Friday, January 30, 2009

Of Haggis, Whisky, and Robert Burns

I completely missed it this year -- the 250th anniversary of the birth of Robert Burns.  

It got called to my attention through the Order of Julian Affiliates' online network.  There was a major discussion on the merits, or not, of haggis.  One affiliate said that in her hometown in Canada, there's a festivity during which teams see which team can propel a haggis across the river: "...some believe," she says, "that's the best that can be done to a Haggis..."  Another lady, who'd never partaken of the dish, recalled that her great-great grandmother had said that it was a "myth" in order to poke fun at the Scots.   The previous woman noted that she and her family were about to have a meal that evening of tinned haggis, bashed neeps, and Dundee cake.  Webster defines haggis thus: "a traditionally Scottish dish that consists of the heart, liver, and lungs of a sheep or a calf minced with suet, onions, oatmeal, and seasonings and boiled in the stomach of the animal."  As to bashed neeps, the woman said they're essentially turnips and potatoes, mashed together, with maybe some onion, salt, pepper, and butter.  Dundee cake is a "rich, fruity cake, topped with almonds.  Sounds OK to me! -- the cake, that is.  Many other folks who commented on the topic were decidedly less than enthusiastic about digging into the haggis.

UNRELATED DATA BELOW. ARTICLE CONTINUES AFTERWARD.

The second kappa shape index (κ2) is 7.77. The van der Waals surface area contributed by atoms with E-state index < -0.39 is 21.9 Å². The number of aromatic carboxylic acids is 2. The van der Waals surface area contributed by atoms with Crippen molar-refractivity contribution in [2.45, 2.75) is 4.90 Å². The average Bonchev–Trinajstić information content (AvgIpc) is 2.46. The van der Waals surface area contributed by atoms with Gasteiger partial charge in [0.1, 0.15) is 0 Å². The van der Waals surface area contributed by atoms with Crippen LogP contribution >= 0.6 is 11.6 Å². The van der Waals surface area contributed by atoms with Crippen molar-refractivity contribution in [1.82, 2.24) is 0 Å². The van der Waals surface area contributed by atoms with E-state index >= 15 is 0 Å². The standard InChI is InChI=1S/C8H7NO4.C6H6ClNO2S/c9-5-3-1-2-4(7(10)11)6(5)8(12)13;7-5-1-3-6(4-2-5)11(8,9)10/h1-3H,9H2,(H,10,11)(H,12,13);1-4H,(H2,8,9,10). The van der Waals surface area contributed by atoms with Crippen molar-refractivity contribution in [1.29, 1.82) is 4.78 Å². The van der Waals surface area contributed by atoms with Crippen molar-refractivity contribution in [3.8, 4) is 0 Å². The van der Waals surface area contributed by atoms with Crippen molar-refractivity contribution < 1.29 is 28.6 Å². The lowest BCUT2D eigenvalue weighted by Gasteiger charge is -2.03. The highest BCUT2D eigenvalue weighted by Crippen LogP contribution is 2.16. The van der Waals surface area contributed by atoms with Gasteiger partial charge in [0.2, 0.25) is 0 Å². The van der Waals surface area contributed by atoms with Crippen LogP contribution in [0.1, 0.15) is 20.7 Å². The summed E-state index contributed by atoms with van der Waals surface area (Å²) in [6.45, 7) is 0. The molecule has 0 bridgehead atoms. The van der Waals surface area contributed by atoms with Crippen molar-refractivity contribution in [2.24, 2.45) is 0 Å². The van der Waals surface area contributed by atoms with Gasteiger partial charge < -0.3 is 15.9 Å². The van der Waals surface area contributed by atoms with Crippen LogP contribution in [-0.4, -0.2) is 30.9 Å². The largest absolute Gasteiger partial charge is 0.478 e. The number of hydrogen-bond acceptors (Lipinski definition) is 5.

I put my two cents' worth into the discussion by relating my first and only experience of haggis so far.  In January, 1997 I was asked by the Mendo-Lake Scottish Cultural Society (Ukiah, CA) to give the "Selkirk Grace" at a Robert Burns "Experience", complete with whisky (Scottish-"whisky"; Irish-"whiskey") and haggis. I never knew what the latter was; a lot of people there, some of them good Scotspersons, said it was terrible, horrible, vile: that if I ate it I'd probably regret it.  But, probably after a few whiskys, (I still have the shot glass, by the way) of course I had to try it. I have to say I rather liked it, in fact I think I may even have had a second go at it.  I was told that the taste and appeal of the haggis depends on who makes it and how. But I leave that to the Scots to haggle about.

For anyone wondering about the "Selkirk Grace", which Robert Burns apparently recited in his day:

"Some hae meat and canna eat
And some wad eat that want it:
But we hae meat and we can eat,
And sae the Lord be thankit."

And for your birth, life, poetry, and annual occasions to eat haggis and drink whisky (or whiskey, according to one's preference!), Robert Burns, we too "sae the Lord be thankit"!

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